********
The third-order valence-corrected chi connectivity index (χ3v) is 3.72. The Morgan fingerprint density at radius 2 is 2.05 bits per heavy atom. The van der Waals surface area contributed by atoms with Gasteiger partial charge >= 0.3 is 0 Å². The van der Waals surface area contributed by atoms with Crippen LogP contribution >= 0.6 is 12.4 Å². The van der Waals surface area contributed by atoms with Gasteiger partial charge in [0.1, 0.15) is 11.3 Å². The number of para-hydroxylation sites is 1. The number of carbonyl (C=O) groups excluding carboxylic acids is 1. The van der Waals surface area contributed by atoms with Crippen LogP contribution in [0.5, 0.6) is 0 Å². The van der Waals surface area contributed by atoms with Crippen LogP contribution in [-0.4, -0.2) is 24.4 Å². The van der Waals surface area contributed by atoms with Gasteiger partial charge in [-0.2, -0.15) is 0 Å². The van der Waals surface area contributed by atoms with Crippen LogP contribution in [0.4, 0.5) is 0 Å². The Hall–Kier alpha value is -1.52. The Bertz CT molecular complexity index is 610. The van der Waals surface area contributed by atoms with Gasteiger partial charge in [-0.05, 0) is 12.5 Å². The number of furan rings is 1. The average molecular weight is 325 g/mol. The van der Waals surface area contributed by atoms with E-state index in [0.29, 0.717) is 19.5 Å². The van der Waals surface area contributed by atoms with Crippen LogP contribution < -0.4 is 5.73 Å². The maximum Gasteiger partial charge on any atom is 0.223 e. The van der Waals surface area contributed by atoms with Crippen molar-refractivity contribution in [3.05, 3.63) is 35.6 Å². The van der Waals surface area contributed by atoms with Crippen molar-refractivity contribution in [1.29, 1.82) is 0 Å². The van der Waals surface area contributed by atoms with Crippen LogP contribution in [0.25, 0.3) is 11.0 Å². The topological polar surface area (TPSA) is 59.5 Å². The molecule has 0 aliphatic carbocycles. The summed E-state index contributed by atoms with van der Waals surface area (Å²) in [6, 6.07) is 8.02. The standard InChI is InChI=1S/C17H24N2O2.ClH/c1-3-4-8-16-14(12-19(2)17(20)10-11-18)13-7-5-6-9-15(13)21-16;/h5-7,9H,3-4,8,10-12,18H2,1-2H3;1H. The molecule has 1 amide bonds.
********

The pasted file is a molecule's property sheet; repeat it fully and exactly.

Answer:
The third-order valence-corrected chi connectivity index (χ3v) is 3.72. The Morgan fingerprint density at radius 2 is 2.05 bits per heavy atom. The van der Waals surface area contributed by atoms with Gasteiger partial charge >= 0.3 is 0 Å². The van der Waals surface area contributed by atoms with Crippen LogP contribution >= 0.6 is 12.4 Å². The van der Waals surface area contributed by atoms with Gasteiger partial charge in [0.1, 0.15) is 11.3 Å². The number of para-hydroxylation sites is 1. The number of carbonyl (C=O) groups excluding carboxylic acids is 1. The van der Waals surface area contributed by atoms with Crippen LogP contribution in [0.5, 0.6) is 0 Å². The van der Waals surface area contributed by atoms with Crippen LogP contribution in [-0.4, -0.2) is 24.4 Å². The van der Waals surface area contributed by atoms with Gasteiger partial charge in [-0.2, -0.15) is 0 Å². The van der Waals surface area contributed by atoms with Crippen LogP contribution in [0.4, 0.5) is 0 Å². The Hall–Kier alpha value is -1.52. The Bertz CT molecular complexity index is 610. The van der Waals surface area contributed by atoms with Gasteiger partial charge in [-0.05, 0) is 12.5 Å². The number of furan rings is 1. The average molecular weight is 325 g/mol. The van der Waals surface area contributed by atoms with E-state index in [0.29, 0.717) is 19.5 Å². The van der Waals surface area contributed by atoms with Crippen LogP contribution < -0.4 is 5.73 Å². The maximum Gasteiger partial charge on any atom is 0.223 e. The van der Waals surface area contributed by atoms with Crippen molar-refractivity contribution in [3.05, 3.63) is 35.6 Å². The van der Waals surface area contributed by atoms with Crippen molar-refractivity contribution in [1.29, 1.82) is 0 Å². The van der Waals surface area contributed by atoms with Crippen LogP contribution in [0.25, 0.3) is 11.0 Å². The topological polar surface area (TPSA) is 59.5 Å². The molecule has 0 aliphatic carbocycles. The summed E-state index contributed by atoms with van der Waals surface area (Å²) in [6, 6.07) is 8.02. The standard InChI is InChI=1S/C17H24N2O2.ClH/c1-3-4-8-16-14(12-19(2)17(20)10-11-18)13-7-5-6-9-15(13)21-16;/h5-7,9H,3-4,8,10-12,18H2,1-2H3;1H. The molecule has 1 amide bonds.